Amputee Engineer Designs, Installs His Own Robotic Arm

Illustration for article titled Amputee Engineer Designs, Installs His Own Robotic Arm

After an accidental and tragic arm-lopping, Mark Lesek's early efforts to find a suitable prosthesis didn't really pan out. Lesek, a mechanical engineer by trade, took matters into his own hand(s). He made one.

The story is actually a bit more complicated than that. Doctors' initial advice was to give up—his amputation was so close to the shoulder that most modern prostheses wouldn't have functioned properly. Lesek traveled to Melbourne (he lives in Tasmania [a real place]) to be fitted with a high-end German unit which, after a year of patchy performance, he abandoned.

Having heard about a metal 'n' bone-implantation technique called osseointegration, Lesek refocused his efforts on the pricey foreign technique. A trip to Sweden and $80,000 AUD (about $50,000 USD) netted him a mechanical "bolt" that provides an approximation of shoulder function—enough to control basic motions on a prosthesis. Existing bolt-compatible units didn't suit his specific work needs or price range, so he decided to start designing and constructing his own robo-arms.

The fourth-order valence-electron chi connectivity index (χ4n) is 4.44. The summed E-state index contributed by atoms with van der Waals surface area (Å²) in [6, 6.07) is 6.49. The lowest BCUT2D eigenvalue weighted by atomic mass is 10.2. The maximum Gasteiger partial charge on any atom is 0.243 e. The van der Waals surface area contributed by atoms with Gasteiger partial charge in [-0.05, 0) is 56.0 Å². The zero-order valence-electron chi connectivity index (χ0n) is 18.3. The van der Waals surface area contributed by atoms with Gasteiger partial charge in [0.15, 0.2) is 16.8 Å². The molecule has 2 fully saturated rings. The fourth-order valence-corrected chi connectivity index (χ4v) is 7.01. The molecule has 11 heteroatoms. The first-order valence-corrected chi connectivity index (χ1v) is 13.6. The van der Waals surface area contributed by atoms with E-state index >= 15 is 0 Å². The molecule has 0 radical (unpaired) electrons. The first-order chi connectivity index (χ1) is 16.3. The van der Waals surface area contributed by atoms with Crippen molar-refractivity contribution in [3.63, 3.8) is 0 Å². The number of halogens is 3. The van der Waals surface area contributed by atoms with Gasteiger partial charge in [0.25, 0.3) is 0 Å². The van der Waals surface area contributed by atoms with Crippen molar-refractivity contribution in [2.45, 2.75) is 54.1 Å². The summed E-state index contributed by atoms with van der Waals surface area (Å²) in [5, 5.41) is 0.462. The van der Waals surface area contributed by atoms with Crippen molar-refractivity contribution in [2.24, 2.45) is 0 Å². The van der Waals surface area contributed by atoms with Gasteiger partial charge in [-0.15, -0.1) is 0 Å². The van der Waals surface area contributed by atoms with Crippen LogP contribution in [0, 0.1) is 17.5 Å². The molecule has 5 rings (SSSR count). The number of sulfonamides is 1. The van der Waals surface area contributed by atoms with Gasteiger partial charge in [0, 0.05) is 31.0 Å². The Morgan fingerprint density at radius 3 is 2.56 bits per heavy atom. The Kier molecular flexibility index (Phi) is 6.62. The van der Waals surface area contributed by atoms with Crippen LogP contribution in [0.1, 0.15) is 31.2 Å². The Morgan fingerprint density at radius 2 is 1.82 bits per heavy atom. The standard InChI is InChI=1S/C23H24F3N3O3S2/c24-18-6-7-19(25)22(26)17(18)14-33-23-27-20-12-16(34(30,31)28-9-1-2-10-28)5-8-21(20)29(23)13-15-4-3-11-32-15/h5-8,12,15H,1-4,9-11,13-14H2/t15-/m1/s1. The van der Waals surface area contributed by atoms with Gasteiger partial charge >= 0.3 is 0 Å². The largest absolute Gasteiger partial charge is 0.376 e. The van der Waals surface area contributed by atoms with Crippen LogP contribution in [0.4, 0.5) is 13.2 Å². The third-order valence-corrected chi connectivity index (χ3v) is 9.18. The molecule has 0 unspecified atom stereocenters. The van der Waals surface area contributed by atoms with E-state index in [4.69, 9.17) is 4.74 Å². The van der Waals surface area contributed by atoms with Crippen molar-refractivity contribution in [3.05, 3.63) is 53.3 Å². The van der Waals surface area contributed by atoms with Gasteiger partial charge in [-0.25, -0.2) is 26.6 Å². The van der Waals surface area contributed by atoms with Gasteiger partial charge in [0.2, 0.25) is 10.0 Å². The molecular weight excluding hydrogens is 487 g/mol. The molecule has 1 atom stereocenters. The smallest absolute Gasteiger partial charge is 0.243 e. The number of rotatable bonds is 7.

His homebuilt limbs are pretty basic ones (their capabilities end at pointing and basic movements) but he's now working with the University of Tasmania to design a computer—and possibly brain—controlled prosthesis. This kind of tech is moving fast at the moment, but how far he gets with his mind-melded arm remains to be seen. For now, though, he's pretty much the coolest hobbyist in the world. [The Mercury]

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Gonzalo Oxenford

how does he manage to stop bacteria to enter into his shoulder if a piece of metal is coming out of it all the time?